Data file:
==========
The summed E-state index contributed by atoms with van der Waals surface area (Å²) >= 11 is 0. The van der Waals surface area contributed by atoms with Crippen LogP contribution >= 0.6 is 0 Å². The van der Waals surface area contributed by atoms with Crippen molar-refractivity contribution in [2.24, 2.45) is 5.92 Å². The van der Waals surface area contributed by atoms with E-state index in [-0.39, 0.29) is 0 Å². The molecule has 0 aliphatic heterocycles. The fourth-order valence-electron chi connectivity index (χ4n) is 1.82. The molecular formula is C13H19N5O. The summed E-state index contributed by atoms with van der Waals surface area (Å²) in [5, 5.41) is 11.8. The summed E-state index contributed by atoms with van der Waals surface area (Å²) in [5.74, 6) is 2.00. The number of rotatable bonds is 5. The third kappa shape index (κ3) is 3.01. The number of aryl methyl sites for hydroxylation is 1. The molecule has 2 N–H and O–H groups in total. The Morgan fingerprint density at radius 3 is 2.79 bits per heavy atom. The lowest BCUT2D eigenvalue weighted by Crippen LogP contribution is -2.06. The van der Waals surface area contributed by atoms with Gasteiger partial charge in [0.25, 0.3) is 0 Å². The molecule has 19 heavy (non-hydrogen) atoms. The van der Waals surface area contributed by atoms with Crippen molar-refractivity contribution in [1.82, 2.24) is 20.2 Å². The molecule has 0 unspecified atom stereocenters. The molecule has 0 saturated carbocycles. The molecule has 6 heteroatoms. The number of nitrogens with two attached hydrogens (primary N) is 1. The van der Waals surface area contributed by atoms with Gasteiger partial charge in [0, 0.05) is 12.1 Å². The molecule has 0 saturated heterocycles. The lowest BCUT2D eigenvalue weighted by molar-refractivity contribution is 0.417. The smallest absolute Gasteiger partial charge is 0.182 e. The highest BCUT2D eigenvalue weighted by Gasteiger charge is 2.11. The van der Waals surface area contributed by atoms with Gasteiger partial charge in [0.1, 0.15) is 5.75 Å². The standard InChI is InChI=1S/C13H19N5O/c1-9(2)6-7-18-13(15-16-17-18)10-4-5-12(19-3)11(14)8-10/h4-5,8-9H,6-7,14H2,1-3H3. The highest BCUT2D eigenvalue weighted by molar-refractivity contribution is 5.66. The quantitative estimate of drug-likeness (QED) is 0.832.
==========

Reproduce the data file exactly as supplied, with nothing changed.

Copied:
The summed E-state index contributed by atoms with van der Waals surface area (Å²) >= 11 is 0. The van der Waals surface area contributed by atoms with Crippen LogP contribution >= 0.6 is 0 Å². The van der Waals surface area contributed by atoms with Crippen molar-refractivity contribution in [2.24, 2.45) is 5.92 Å². The van der Waals surface area contributed by atoms with E-state index in [-0.39, 0.29) is 0 Å². The molecule has 0 aliphatic heterocycles. The fourth-order valence-electron chi connectivity index (χ4n) is 1.82. The molecular formula is C13H19N5O. The summed E-state index contributed by atoms with van der Waals surface area (Å²) in [5, 5.41) is 11.8. The summed E-state index contributed by atoms with van der Waals surface area (Å²) in [5.74, 6) is 2.00. The number of rotatable bonds is 5. The third kappa shape index (κ3) is 3.01. The number of aryl methyl sites for hydroxylation is 1. The molecule has 2 N–H and O–H groups in total. The Morgan fingerprint density at radius 3 is 2.79 bits per heavy atom. The lowest BCUT2D eigenvalue weighted by Crippen LogP contribution is -2.06. The van der Waals surface area contributed by atoms with Gasteiger partial charge in [0.25, 0.3) is 0 Å². The molecule has 19 heavy (non-hydrogen) atoms. The van der Waals surface area contributed by atoms with Crippen molar-refractivity contribution in [1.82, 2.24) is 20.2 Å². The molecule has 0 unspecified atom stereocenters. The molecule has 0 saturated carbocycles. The molecule has 6 heteroatoms. The number of nitrogens with two attached hydrogens (primary N) is 1. The van der Waals surface area contributed by atoms with Gasteiger partial charge in [0, 0.05) is 12.1 Å². The molecule has 0 saturated heterocycles. The lowest BCUT2D eigenvalue weighted by molar-refractivity contribution is 0.417. The smallest absolute Gasteiger partial charge is 0.182 e. The highest BCUT2D eigenvalue weighted by Gasteiger charge is 2.11. The van der Waals surface area contributed by atoms with Gasteiger partial charge in [0.1, 0.15) is 5.75 Å². The standard InChI is InChI=1S/C13H19N5O/c1-9(2)6-7-18-13(15-16-17-18)10-4-5-12(19-3)11(14)8-10/h4-5,8-9H,6-7,14H2,1-3H3. The highest BCUT2D eigenvalue weighted by molar-refractivity contribution is 5.66. The quantitative estimate of drug-likeness (QED) is 0.832.